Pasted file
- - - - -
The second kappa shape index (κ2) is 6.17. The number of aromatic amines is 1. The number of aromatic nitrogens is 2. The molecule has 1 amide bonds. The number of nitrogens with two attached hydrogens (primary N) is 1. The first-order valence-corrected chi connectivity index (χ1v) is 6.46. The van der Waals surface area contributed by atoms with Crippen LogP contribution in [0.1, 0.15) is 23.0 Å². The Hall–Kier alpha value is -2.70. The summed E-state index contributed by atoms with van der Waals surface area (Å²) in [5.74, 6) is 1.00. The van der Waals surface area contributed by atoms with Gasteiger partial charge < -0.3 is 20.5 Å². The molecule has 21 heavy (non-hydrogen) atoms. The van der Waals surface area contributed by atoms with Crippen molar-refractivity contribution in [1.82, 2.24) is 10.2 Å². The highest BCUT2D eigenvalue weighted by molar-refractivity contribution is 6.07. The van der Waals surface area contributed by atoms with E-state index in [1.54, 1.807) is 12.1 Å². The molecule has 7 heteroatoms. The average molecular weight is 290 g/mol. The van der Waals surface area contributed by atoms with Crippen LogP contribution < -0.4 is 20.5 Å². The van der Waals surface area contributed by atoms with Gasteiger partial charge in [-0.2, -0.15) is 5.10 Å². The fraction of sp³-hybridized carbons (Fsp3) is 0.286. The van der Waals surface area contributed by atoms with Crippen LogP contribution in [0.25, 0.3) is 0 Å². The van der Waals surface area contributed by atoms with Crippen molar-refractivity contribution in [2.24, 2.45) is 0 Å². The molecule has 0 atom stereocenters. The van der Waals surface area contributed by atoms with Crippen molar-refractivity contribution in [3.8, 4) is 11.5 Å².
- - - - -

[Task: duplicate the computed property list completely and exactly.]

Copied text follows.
The second kappa shape index (κ2) is 6.17. The number of aromatic amines is 1. The number of aromatic nitrogens is 2. The molecule has 1 amide bonds. The number of nitrogens with two attached hydrogens (primary N) is 1. The first-order valence-corrected chi connectivity index (χ1v) is 6.46. The van der Waals surface area contributed by atoms with Crippen LogP contribution in [0.1, 0.15) is 23.0 Å². The Hall–Kier alpha value is -2.70. The summed E-state index contributed by atoms with van der Waals surface area (Å²) in [5.74, 6) is 1.00. The van der Waals surface area contributed by atoms with Gasteiger partial charge < -0.3 is 20.5 Å². The molecule has 21 heavy (non-hydrogen) atoms. The van der Waals surface area contributed by atoms with Crippen molar-refractivity contribution in [1.82, 2.24) is 10.2 Å². The highest BCUT2D eigenvalue weighted by molar-refractivity contribution is 6.07. The van der Waals surface area contributed by atoms with E-state index in [1.54, 1.807) is 12.1 Å². The molecule has 7 heteroatoms. The average molecular weight is 290 g/mol. The van der Waals surface area contributed by atoms with Crippen LogP contribution < -0.4 is 20.5 Å². The van der Waals surface area contributed by atoms with Gasteiger partial charge in [-0.2, -0.15) is 5.10 Å². The fraction of sp³-hybridized carbons (Fsp3) is 0.286. The van der Waals surface area contributed by atoms with Crippen LogP contribution in [0.25, 0.3) is 0 Å². The van der Waals surface area contributed by atoms with Crippen molar-refractivity contribution in [2.24, 2.45) is 0 Å². The molecule has 0 atom stereocenters. The van der Waals surface area contributed by atoms with Crippen molar-refractivity contribution in [3.8, 4) is 11.5 Å².